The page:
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Jun
01

Home Birth: Our Journey to Sanity

Author // Andrew Glanville, D.C.

On September 8, 2010, at 7:21 p.m., my son, Andrew Steven Paul Glanville, was born. He weighed 8 pounds 8 ounces, and was 22 inches long. It was 12 hours from the time the water broke until he was born, with six hours of hard labor. Even though it was our first baby, my wife pushed for only 13 minutes, with no tearing. This is not to say the birth was complication-free.


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There was some meconium staining (not surprising since he was eight days past the due date) and the umbilical cord was wrapped around his neck twice. Each of these situations is considered a minor to moderate emergency and requires serious monitoring and often significant interventions. Or rather, that is what happens when you have the baby in the hospital under the watchful eye of medical experts and surrounded by thousands of dollars of medical equipment. That is not what happened to us.

There were no doctors (unless you count me; I’m a chiropractor), no nurses, no expensive equipment, and most important, no real emergencies. How did we manage this? By returning to a simple, old-fashioned way of life that seems to be finding a resurgence. We chose to bypass the sterile, cold environment and by-the-book methods of the hospital to have our baby in the comfort of our own home. We also left behind the medical doctors with their surgeries, pharmaceutical drugs, fancy monitors, and other invasive methods, in exchange for simple wisdom and expertise of a well-trained and kindhearted midwife.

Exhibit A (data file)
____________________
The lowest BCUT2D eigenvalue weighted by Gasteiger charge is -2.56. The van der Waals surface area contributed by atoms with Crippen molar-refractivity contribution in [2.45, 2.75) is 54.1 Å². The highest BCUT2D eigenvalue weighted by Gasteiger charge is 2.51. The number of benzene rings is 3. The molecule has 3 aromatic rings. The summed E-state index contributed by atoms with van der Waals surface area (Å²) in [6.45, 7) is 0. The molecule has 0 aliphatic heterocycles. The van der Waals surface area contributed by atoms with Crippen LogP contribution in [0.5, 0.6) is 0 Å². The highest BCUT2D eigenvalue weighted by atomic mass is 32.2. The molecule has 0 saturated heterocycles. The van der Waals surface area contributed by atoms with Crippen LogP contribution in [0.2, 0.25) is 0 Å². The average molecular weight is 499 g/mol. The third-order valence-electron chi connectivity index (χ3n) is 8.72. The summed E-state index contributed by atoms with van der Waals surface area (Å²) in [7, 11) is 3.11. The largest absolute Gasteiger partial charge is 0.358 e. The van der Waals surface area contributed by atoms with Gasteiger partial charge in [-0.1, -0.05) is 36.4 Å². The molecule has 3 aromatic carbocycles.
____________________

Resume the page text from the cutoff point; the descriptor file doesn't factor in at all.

The birth of a child, especially the first, is one of the most life-altering, inspiring moments in any family, and is usually the subject of many discussions and sometimes arguments. That was true for us. My wife and I come from different backgrounds, but when it came to our kids we quickly reached agreement.

My dad is an M.D. and all five of his kids were born in the hospital. Over the years his perspective of birth drastically changed, and he began to teach home childbirth in a series of seminars in the late ’90s. Many of his 10 grandchildren have been born at home, and he assisted a midwife in many homebirths in the rural area where I spent most of my formative years. For me, homebirth was the rule, not the exception.

For my wife, the opposite was true. She and all her sisters were born in the “safe” confines of a hospital. The beginning of my wife’s change of heart was with the hospital birth of her sister’s baby. The story is disturbingly typical. During early labor, my wife’s sister was administered a drug intended to reduce pain and ease labor. Instead it put her into a mildly altered state of consciousness, to the point that when she came out of it she could not even remember if she’d had the baby yet or not. She did go on to have a happy, healthy baby girl, but that experience was enough to cause my wife to question hospital birth.